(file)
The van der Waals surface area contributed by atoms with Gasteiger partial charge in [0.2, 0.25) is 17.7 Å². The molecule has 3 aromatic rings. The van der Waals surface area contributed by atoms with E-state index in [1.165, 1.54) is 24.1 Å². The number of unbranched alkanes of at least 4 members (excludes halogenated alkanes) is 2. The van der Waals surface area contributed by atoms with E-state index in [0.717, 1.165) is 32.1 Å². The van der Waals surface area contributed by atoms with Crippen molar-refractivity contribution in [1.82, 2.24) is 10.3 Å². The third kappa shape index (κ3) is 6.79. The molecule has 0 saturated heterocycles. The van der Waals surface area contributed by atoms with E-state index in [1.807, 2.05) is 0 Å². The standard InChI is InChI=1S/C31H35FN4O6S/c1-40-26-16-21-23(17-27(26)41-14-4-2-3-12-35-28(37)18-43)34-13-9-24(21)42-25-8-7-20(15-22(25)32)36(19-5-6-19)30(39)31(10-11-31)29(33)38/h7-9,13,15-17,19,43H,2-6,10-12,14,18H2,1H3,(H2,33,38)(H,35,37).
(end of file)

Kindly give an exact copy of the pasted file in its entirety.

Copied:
The van der Waals surface area contributed by atoms with Gasteiger partial charge in [0.2, 0.25) is 17.7 Å². The molecule has 3 aromatic rings. The van der Waals surface area contributed by atoms with E-state index in [1.165, 1.54) is 24.1 Å². The number of unbranched alkanes of at least 4 members (excludes halogenated alkanes) is 2. The van der Waals surface area contributed by atoms with E-state index in [0.717, 1.165) is 32.1 Å². The van der Waals surface area contributed by atoms with Crippen molar-refractivity contribution in [1.82, 2.24) is 10.3 Å². The third kappa shape index (κ3) is 6.79. The molecule has 0 saturated heterocycles. The van der Waals surface area contributed by atoms with E-state index in [1.807, 2.05) is 0 Å². The standard InChI is InChI=1S/C31H35FN4O6S/c1-40-26-16-21-23(17-27(26)41-14-4-2-3-12-35-28(37)18-43)34-13-9-24(21)42-25-8-7-20(15-22(25)32)36(19-5-6-19)30(39)31(10-11-31)29(33)38/h7-9,13,15-17,19,43H,2-6,10-12,14,18H2,1H3,(H2,33,38)(H,35,37).